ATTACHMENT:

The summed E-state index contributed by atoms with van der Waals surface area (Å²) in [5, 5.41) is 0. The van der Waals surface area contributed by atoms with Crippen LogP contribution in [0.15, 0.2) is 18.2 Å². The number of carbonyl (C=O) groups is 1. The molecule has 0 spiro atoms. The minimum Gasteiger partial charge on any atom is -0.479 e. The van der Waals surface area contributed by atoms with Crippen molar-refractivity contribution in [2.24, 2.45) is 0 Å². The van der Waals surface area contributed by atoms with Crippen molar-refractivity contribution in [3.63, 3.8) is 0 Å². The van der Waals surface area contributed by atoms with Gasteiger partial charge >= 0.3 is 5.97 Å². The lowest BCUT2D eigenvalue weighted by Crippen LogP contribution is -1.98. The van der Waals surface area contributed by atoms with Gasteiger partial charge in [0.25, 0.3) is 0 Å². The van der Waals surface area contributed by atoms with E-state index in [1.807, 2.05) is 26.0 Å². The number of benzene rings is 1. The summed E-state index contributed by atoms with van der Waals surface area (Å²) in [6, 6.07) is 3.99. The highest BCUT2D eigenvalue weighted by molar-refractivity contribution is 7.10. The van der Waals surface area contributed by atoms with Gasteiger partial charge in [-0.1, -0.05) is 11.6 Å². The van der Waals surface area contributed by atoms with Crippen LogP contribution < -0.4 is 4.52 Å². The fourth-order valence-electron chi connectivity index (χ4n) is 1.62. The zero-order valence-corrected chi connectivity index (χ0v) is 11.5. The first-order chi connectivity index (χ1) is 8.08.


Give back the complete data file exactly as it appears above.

The summed E-state index contributed by atoms with van der Waals surface area (Å²) in [5, 5.41) is 0. The van der Waals surface area contributed by atoms with Crippen LogP contribution in [0.15, 0.2) is 18.2 Å². The number of carbonyl (C=O) groups is 1. The molecule has 0 spiro atoms. The minimum Gasteiger partial charge on any atom is -0.479 e. The van der Waals surface area contributed by atoms with Crippen molar-refractivity contribution in [2.24, 2.45) is 0 Å². The van der Waals surface area contributed by atoms with Crippen molar-refractivity contribution in [3.63, 3.8) is 0 Å². The van der Waals surface area contributed by atoms with Gasteiger partial charge >= 0.3 is 5.97 Å². The lowest BCUT2D eigenvalue weighted by Crippen LogP contribution is -1.98. The van der Waals surface area contributed by atoms with Gasteiger partial charge in [0.25, 0.3) is 0 Å². The van der Waals surface area contributed by atoms with E-state index in [1.807, 2.05) is 26.0 Å². The number of benzene rings is 1. The summed E-state index contributed by atoms with van der Waals surface area (Å²) in [6, 6.07) is 3.99. The highest BCUT2D eigenvalue weighted by molar-refractivity contribution is 7.10. The van der Waals surface area contributed by atoms with Gasteiger partial charge in [-0.1, -0.05) is 11.6 Å². The van der Waals surface area contributed by atoms with Crippen LogP contribution < -0.4 is 4.52 Å². The fourth-order valence-electron chi connectivity index (χ4n) is 1.62. The zero-order valence-corrected chi connectivity index (χ0v) is 11.5. The first-order chi connectivity index (χ1) is 8.08.